Despite warnings, repairs to San Francisco’s Millennium Tower caused additional sinking – CBS San Francisco

By Abigail Sterling and Max Darrow

San Francisco (KPIX 5) – Construction to repair the Millennium Tower in San Francisco Stopped in late August Because the repair was actually making the tower sink more. Now it looks like some of that damage could have been avoided.

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Construction is partially back on track, with some trial drilling underway this week. The engineers have a plan to dig just two casings with a modified technique that they say will cause less vibration.

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“The Millennium Partners wanted to have it all,” said Robert Pike, a geotechnical engineer and one of the early critics of what is now called an “ocean stack upgrade.” He says the $100 million plan to support the sinking tower should have been halted months before it was.

“Certainly by the end of June it was clear that there was an additional settlement as a result of the casings and piles being installed,” Pike said.

KPIX asked him to review engineer records and internal emails obtained by KPIX 5. The team’s graph shows the accelerated sinking began in mid-May but work on the project continued through June and July.

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In an email dated July 29, the Engineering Design Review Team (EDRT) hired by the city to oversee the project warned building officials: “The design team suggested to the Homeowners Association on Task 301 that 36-inch casings be installed along the task street and temporarily halted. , “But…” No action has been taken on this proposal and the project continues to move forward.”

On August 4, chief engineer Ron Hamburger finally confirmed that “the project has been voluntarily halted” for the installation of 36-inch casings.

But drilling continued to install smaller, 24-inch piles until August 23, when the Millennium Tower’s general manager announced a temporary halt in all construction for two to four weeks.

“I credit the EDRT with applying the necessary pressure, but they shouldn’t have done it. Any responsible engineer should have called for a halt, as I said by the end of June,” Pike said.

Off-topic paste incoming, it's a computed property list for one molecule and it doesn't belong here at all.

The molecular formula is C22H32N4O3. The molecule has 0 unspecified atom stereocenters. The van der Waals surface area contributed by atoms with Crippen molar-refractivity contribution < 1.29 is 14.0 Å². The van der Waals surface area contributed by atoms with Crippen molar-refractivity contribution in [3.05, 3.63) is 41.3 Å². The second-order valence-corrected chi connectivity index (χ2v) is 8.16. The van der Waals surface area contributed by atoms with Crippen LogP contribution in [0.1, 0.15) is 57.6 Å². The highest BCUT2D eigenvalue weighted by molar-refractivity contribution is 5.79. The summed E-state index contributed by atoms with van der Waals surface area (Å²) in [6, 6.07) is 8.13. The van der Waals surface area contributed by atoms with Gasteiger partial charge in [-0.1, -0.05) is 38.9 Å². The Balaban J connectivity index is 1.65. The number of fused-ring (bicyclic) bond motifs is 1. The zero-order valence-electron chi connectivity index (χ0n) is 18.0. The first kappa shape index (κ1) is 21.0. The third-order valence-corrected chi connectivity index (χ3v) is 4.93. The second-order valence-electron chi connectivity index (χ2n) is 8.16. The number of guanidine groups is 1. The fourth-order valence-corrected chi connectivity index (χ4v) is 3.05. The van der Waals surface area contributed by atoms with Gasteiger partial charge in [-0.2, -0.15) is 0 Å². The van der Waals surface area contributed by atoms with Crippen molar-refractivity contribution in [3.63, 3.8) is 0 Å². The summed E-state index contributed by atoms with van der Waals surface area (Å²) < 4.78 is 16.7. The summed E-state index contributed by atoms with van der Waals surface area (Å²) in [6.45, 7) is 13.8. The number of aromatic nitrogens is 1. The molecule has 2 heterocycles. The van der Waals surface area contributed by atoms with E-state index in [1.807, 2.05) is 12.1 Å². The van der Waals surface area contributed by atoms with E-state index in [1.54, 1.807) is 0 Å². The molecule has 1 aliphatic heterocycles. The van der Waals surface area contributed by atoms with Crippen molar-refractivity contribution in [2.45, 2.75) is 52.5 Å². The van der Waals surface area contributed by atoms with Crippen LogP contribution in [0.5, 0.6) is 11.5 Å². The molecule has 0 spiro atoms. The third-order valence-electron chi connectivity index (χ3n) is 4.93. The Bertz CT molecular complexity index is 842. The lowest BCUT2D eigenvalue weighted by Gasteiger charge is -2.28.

Pyke believes that two months of construction continued to cause further damage.

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“Another half to three-quarters of an inch of settlement,” Pike said.

He says continued excavation may have exacerbated the sewage problem in a luxury high-rise building, which was described in an August 26 email as “third-floor kitchens with some blockage.”

“Even a slight change in the slope can disturb plumbing, whether it’s sewage or sewage,” Pike said.

In a statement to KPIX, lead engineer Ron Hamburger admitted that some of the sinking and tilt could have been avoided by halting construction earlier. In a letter to construction officials, he also admitted that the new trial drilling that began this week could cause more sinking. However, he insists that none of this will affect the integrity of the building.

But one thing is for sure: All the problems at 301 Mission Street seem to have an impact on property values. We found ten ten apartments listed for sale, all at reduced prices. Zillow estimates that one luxury apartment listed for $1.75 million was worth about another $1 million just five years ago.

Some units have been on the market for months. Unit 14H, for a bargain of $899,000, has been on sale for nearly a year.

Pyke believes that concern about property values ​​may be one reason the Millennium Tower Society has continued to operate.

“This would suit existing homeowners and the Homeowners Association because once construction is complete and construction is finished, there is no doubt that property values ​​will rise,” Pike said.

The Millennium Tower Association representing homeowners still does not comment. Interestingly enough, we found an online presentation that Hamburger gave in February to students at the University of Minnesota that seemed to confirm that property values ​​are at the heart of all this. In it Hamburger notes that “there is no structural reason to upgrade a building. Homeowners need a major retrofit” to re-evaluate their ‘units’.

No real estate expert was willing to sign up for this story. But someone had access to current data for us which shows 13 listings in the building have either expired or been taken off the market since January.

Ron Hamburger’s full statement for KPIX 5:

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“While some of the leveling and tilting that occurred in recent months could have been avoided by halting construction earlier, neither the building’s safety nor its function was affected and the project team has collected valuable information about the reasons for this leveling as construction progresses. This puts us in a better position To mitigate these impacts as we move forward to complete the project. On the day the 36″ pile installation was recommended to be discontinued, the HOA Millennium Tower instructed the contractor to discontinue, in line with my recommendation.”


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